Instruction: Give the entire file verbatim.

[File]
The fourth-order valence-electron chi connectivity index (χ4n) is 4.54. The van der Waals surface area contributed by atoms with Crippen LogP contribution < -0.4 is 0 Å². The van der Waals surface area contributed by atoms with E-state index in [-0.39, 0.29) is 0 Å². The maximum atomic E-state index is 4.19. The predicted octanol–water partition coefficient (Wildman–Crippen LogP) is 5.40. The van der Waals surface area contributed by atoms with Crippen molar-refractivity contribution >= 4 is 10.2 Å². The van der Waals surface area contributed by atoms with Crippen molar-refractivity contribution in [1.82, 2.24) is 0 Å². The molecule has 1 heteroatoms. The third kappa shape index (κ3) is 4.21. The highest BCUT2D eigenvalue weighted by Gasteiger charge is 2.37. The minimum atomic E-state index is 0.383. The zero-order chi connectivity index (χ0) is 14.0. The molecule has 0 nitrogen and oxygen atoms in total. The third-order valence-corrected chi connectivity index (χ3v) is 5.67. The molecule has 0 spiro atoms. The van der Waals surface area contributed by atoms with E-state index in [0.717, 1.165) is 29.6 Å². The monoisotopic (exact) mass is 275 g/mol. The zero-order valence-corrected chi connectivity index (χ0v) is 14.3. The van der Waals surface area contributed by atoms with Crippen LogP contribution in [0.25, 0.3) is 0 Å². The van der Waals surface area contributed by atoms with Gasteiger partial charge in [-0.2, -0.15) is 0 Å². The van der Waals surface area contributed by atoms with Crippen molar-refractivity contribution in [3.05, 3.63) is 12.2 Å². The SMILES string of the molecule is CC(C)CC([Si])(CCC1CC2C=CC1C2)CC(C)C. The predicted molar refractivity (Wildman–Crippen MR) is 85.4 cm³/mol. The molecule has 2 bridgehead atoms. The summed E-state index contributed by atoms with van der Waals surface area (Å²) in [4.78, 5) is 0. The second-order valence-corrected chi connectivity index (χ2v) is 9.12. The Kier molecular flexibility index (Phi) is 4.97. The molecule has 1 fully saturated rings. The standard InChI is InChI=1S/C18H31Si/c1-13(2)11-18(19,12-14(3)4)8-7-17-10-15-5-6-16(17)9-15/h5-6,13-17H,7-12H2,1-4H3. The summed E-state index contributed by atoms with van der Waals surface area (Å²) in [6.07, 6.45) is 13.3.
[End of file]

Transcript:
The fourth-order valence-electron chi connectivity index (χ4n) is 4.54. The van der Waals surface area contributed by atoms with Crippen LogP contribution < -0.4 is 0 Å². The van der Waals surface area contributed by atoms with E-state index in [-0.39, 0.29) is 0 Å². The maximum atomic E-state index is 4.19. The predicted octanol–water partition coefficient (Wildman–Crippen LogP) is 5.40. The van der Waals surface area contributed by atoms with Crippen molar-refractivity contribution >= 4 is 10.2 Å². The van der Waals surface area contributed by atoms with Crippen molar-refractivity contribution in [1.82, 2.24) is 0 Å². The molecule has 1 heteroatoms. The third kappa shape index (κ3) is 4.21. The highest BCUT2D eigenvalue weighted by Gasteiger charge is 2.37. The minimum atomic E-state index is 0.383. The zero-order chi connectivity index (χ0) is 14.0. The molecule has 0 nitrogen and oxygen atoms in total. The third-order valence-corrected chi connectivity index (χ3v) is 5.67. The molecule has 0 spiro atoms. The van der Waals surface area contributed by atoms with E-state index in [0.717, 1.165) is 29.6 Å². The monoisotopic (exact) mass is 275 g/mol. The zero-order valence-corrected chi connectivity index (χ0v) is 14.3. The van der Waals surface area contributed by atoms with Crippen LogP contribution in [0.25, 0.3) is 0 Å². The van der Waals surface area contributed by atoms with Gasteiger partial charge in [-0.2, -0.15) is 0 Å². The van der Waals surface area contributed by atoms with Crippen molar-refractivity contribution in [3.05, 3.63) is 12.2 Å². The SMILES string of the molecule is CC(C)CC([Si])(CCC1CC2C=CC1C2)CC(C)C. The predicted molar refractivity (Wildman–Crippen MR) is 85.4 cm³/mol. The molecule has 2 bridgehead atoms. The summed E-state index contributed by atoms with van der Waals surface area (Å²) in [4.78, 5) is 0. The second-order valence-corrected chi connectivity index (χ2v) is 9.12. The Kier molecular flexibility index (Phi) is 4.97. The molecule has 1 fully saturated rings. The standard InChI is InChI=1S/C18H31Si/c1-13(2)11-18(19,12-14(3)4)8-7-17-10-15-5-6-16(17)9-15/h5-6,13-17H,7-12H2,1-4H3. The summed E-state index contributed by atoms with van der Waals surface area (Å²) in [6.07, 6.45) is 13.3.